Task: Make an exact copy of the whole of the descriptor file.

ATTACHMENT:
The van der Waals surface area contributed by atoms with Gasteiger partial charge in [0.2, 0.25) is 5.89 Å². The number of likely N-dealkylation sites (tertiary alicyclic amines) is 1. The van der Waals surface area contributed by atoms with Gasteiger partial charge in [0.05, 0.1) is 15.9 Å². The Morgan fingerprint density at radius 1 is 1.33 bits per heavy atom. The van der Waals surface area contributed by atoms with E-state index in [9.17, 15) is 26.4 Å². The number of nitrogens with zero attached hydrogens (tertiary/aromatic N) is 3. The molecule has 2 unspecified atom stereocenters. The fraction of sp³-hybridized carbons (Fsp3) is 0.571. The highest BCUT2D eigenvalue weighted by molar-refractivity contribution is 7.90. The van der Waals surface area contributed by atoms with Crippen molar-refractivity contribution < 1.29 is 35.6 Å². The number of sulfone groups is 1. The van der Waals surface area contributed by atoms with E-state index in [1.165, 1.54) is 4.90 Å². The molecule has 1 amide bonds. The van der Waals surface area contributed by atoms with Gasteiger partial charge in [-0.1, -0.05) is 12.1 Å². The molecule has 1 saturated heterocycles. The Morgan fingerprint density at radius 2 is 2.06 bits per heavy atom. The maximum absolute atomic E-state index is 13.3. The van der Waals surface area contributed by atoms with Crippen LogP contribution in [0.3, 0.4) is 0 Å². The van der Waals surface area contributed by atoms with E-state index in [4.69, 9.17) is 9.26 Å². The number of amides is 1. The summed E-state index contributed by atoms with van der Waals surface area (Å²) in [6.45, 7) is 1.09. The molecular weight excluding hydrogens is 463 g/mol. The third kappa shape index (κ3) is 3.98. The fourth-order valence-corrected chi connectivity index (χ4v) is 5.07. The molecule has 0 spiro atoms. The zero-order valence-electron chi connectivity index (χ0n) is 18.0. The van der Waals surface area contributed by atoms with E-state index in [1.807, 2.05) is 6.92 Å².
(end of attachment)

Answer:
The van der Waals surface area contributed by atoms with Gasteiger partial charge in [0.2, 0.25) is 5.89 Å². The number of likely N-dealkylation sites (tertiary alicyclic amines) is 1. The van der Waals surface area contributed by atoms with Gasteiger partial charge in [0.05, 0.1) is 15.9 Å². The Morgan fingerprint density at radius 1 is 1.33 bits per heavy atom. The van der Waals surface area contributed by atoms with E-state index in [9.17, 15) is 26.4 Å². The number of nitrogens with zero attached hydrogens (tertiary/aromatic N) is 3. The molecule has 2 unspecified atom stereocenters. The fraction of sp³-hybridized carbons (Fsp3) is 0.571. The highest BCUT2D eigenvalue weighted by molar-refractivity contribution is 7.90. The van der Waals surface area contributed by atoms with Crippen molar-refractivity contribution < 1.29 is 35.6 Å². The number of sulfone groups is 1. The van der Waals surface area contributed by atoms with E-state index in [1.165, 1.54) is 4.90 Å². The molecule has 1 amide bonds. The van der Waals surface area contributed by atoms with Gasteiger partial charge in [-0.1, -0.05) is 12.1 Å². The molecule has 1 saturated heterocycles. The Morgan fingerprint density at radius 2 is 2.06 bits per heavy atom. The maximum absolute atomic E-state index is 13.3. The van der Waals surface area contributed by atoms with Crippen LogP contribution in [0.3, 0.4) is 0 Å². The van der Waals surface area contributed by atoms with E-state index in [4.69, 9.17) is 9.26 Å². The number of amides is 1. The summed E-state index contributed by atoms with van der Waals surface area (Å²) in [6.45, 7) is 1.09. The molecular weight excluding hydrogens is 463 g/mol. The third kappa shape index (κ3) is 3.98. The fourth-order valence-corrected chi connectivity index (χ4v) is 5.07. The molecule has 0 spiro atoms. The zero-order valence-electron chi connectivity index (χ0n) is 18.0. The van der Waals surface area contributed by atoms with E-state index in [1.807, 2.05) is 6.92 Å².